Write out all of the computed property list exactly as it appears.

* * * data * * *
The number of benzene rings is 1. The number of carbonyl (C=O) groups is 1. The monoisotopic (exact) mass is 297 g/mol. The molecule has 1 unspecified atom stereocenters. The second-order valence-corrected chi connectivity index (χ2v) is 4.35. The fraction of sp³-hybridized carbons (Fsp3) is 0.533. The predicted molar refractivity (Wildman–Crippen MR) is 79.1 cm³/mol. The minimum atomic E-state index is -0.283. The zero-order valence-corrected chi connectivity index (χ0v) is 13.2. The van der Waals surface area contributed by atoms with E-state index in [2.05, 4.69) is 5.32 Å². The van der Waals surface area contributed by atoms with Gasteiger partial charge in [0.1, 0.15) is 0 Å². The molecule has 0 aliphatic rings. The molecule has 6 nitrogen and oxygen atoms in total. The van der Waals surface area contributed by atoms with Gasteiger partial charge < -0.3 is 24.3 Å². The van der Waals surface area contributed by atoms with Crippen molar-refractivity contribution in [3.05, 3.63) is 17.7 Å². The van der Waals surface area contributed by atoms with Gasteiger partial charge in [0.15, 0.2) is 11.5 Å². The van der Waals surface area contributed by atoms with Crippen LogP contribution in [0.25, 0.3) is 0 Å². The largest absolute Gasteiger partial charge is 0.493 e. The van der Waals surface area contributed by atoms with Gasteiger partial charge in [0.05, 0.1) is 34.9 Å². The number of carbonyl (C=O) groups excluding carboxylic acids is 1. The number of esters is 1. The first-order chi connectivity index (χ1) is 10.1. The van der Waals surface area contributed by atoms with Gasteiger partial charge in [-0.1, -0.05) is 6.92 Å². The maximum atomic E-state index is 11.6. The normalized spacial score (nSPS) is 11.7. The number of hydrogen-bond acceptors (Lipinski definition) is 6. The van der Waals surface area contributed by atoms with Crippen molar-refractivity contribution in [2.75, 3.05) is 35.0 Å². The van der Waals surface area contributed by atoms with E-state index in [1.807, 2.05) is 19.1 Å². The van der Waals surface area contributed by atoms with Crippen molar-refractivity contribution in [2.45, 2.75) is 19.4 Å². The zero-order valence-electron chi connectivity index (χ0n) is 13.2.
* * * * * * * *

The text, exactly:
The number of benzene rings is 1. The number of carbonyl (C=O) groups is 1. The monoisotopic (exact) mass is 297 g/mol. The molecule has 1 unspecified atom stereocenters. The second-order valence-corrected chi connectivity index (χ2v) is 4.35. The fraction of sp³-hybridized carbons (Fsp3) is 0.533. The predicted molar refractivity (Wildman–Crippen MR) is 79.1 cm³/mol. The minimum atomic E-state index is -0.283. The zero-order valence-corrected chi connectivity index (χ0v) is 13.2. The van der Waals surface area contributed by atoms with E-state index in [2.05, 4.69) is 5.32 Å². The van der Waals surface area contributed by atoms with Gasteiger partial charge in [0.1, 0.15) is 0 Å². The molecule has 0 aliphatic rings. The molecule has 6 nitrogen and oxygen atoms in total. The van der Waals surface area contributed by atoms with Gasteiger partial charge < -0.3 is 24.3 Å². The van der Waals surface area contributed by atoms with Crippen molar-refractivity contribution in [3.05, 3.63) is 17.7 Å². The van der Waals surface area contributed by atoms with Gasteiger partial charge in [0.15, 0.2) is 11.5 Å². The van der Waals surface area contributed by atoms with Crippen LogP contribution in [0.25, 0.3) is 0 Å². The largest absolute Gasteiger partial charge is 0.493 e. The van der Waals surface area contributed by atoms with Gasteiger partial charge in [0.05, 0.1) is 34.9 Å². The number of carbonyl (C=O) groups excluding carboxylic acids is 1. The number of esters is 1. The first-order chi connectivity index (χ1) is 10.1. The van der Waals surface area contributed by atoms with Gasteiger partial charge in [-0.1, -0.05) is 6.92 Å². The maximum atomic E-state index is 11.6. The normalized spacial score (nSPS) is 11.7. The number of hydrogen-bond acceptors (Lipinski definition) is 6. The van der Waals surface area contributed by atoms with Crippen molar-refractivity contribution in [2.75, 3.05) is 35.0 Å². The van der Waals surface area contributed by atoms with E-state index in [1.807, 2.05) is 19.1 Å². The van der Waals surface area contributed by atoms with Crippen molar-refractivity contribution in [2.45, 2.75) is 19.4 Å². The zero-order valence-electron chi connectivity index (χ0n) is 13.2.